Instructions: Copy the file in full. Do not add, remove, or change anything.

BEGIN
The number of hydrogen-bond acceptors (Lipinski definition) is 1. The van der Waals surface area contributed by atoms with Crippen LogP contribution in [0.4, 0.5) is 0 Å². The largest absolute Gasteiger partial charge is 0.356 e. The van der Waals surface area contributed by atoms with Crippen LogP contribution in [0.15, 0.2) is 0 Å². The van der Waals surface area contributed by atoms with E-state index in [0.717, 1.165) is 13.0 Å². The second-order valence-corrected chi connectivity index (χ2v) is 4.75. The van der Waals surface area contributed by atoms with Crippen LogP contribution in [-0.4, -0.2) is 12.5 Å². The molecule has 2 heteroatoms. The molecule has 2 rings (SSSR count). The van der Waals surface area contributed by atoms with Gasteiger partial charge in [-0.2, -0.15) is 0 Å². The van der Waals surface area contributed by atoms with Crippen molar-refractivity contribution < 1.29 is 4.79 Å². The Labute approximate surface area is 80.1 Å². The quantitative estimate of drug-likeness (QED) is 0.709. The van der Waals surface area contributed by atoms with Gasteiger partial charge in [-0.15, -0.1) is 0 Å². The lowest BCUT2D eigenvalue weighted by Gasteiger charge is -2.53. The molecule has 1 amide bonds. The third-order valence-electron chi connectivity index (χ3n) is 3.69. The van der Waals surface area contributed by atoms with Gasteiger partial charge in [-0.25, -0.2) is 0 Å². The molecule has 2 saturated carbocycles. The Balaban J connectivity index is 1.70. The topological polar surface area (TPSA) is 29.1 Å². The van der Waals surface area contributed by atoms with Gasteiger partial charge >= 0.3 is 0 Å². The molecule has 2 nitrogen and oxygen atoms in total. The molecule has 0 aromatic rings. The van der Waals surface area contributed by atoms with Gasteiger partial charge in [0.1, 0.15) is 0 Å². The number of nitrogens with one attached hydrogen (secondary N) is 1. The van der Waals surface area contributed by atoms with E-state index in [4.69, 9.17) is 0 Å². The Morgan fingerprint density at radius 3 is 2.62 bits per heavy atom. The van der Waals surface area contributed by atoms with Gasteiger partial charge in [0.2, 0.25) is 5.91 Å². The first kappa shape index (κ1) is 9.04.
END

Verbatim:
The number of hydrogen-bond acceptors (Lipinski definition) is 1. The van der Waals surface area contributed by atoms with Crippen LogP contribution in [0.4, 0.5) is 0 Å². The largest absolute Gasteiger partial charge is 0.356 e. The van der Waals surface area contributed by atoms with Crippen LogP contribution in [0.15, 0.2) is 0 Å². The van der Waals surface area contributed by atoms with E-state index in [0.717, 1.165) is 13.0 Å². The second-order valence-corrected chi connectivity index (χ2v) is 4.75. The van der Waals surface area contributed by atoms with Crippen LogP contribution in [-0.4, -0.2) is 12.5 Å². The molecule has 2 heteroatoms. The molecule has 2 rings (SSSR count). The van der Waals surface area contributed by atoms with Gasteiger partial charge in [-0.2, -0.15) is 0 Å². The van der Waals surface area contributed by atoms with Crippen molar-refractivity contribution < 1.29 is 4.79 Å². The Labute approximate surface area is 80.1 Å². The quantitative estimate of drug-likeness (QED) is 0.709. The van der Waals surface area contributed by atoms with Gasteiger partial charge in [-0.15, -0.1) is 0 Å². The lowest BCUT2D eigenvalue weighted by Gasteiger charge is -2.53. The molecule has 1 amide bonds. The third-order valence-electron chi connectivity index (χ3n) is 3.69. The van der Waals surface area contributed by atoms with Gasteiger partial charge in [-0.25, -0.2) is 0 Å². The molecule has 2 saturated carbocycles. The Balaban J connectivity index is 1.70. The topological polar surface area (TPSA) is 29.1 Å². The van der Waals surface area contributed by atoms with Gasteiger partial charge >= 0.3 is 0 Å². The molecule has 2 nitrogen and oxygen atoms in total. The molecule has 0 aromatic rings. The van der Waals surface area contributed by atoms with Gasteiger partial charge in [0.1, 0.15) is 0 Å². The number of nitrogens with one attached hydrogen (secondary N) is 1. The van der Waals surface area contributed by atoms with E-state index in [4.69, 9.17) is 0 Å². The Morgan fingerprint density at radius 3 is 2.62 bits per heavy atom. The van der Waals surface area contributed by atoms with Gasteiger partial charge in [0.2, 0.25) is 5.91 Å². The first kappa shape index (κ1) is 9.04.